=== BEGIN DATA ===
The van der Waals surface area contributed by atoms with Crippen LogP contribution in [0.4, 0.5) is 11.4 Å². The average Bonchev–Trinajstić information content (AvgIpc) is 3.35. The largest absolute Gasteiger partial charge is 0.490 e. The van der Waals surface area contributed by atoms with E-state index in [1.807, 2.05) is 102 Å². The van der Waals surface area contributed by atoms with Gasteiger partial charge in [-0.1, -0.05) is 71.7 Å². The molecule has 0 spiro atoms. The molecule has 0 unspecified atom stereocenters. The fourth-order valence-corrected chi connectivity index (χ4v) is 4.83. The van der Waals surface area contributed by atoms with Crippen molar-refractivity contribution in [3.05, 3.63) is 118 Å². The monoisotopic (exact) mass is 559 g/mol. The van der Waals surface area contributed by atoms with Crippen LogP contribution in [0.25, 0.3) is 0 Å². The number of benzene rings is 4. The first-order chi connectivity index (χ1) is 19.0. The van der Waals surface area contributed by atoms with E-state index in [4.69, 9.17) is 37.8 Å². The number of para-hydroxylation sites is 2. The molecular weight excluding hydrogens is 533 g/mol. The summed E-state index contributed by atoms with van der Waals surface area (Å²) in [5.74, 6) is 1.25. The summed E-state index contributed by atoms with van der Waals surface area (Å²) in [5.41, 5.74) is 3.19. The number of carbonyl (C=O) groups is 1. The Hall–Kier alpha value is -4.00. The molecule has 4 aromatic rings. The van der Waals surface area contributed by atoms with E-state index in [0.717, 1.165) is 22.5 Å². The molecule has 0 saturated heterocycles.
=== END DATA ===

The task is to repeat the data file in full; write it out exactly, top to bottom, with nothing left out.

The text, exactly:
The van der Waals surface area contributed by atoms with Crippen LogP contribution in [0.4, 0.5) is 11.4 Å². The average Bonchev–Trinajstić information content (AvgIpc) is 3.35. The largest absolute Gasteiger partial charge is 0.490 e. The van der Waals surface area contributed by atoms with E-state index in [1.807, 2.05) is 102 Å². The van der Waals surface area contributed by atoms with Gasteiger partial charge in [-0.1, -0.05) is 71.7 Å². The molecule has 0 spiro atoms. The molecule has 0 unspecified atom stereocenters. The fourth-order valence-corrected chi connectivity index (χ4v) is 4.83. The van der Waals surface area contributed by atoms with Crippen molar-refractivity contribution in [3.05, 3.63) is 118 Å². The monoisotopic (exact) mass is 559 g/mol. The van der Waals surface area contributed by atoms with Crippen LogP contribution in [0.25, 0.3) is 0 Å². The number of benzene rings is 4. The first-order chi connectivity index (χ1) is 19.0. The van der Waals surface area contributed by atoms with E-state index in [4.69, 9.17) is 37.8 Å². The number of para-hydroxylation sites is 2. The molecular weight excluding hydrogens is 533 g/mol. The summed E-state index contributed by atoms with van der Waals surface area (Å²) in [5.74, 6) is 1.25. The summed E-state index contributed by atoms with van der Waals surface area (Å²) in [5.41, 5.74) is 3.19. The number of carbonyl (C=O) groups is 1. The Hall–Kier alpha value is -4.00. The molecule has 4 aromatic rings. The van der Waals surface area contributed by atoms with E-state index in [0.717, 1.165) is 22.5 Å². The molecule has 0 saturated heterocycles.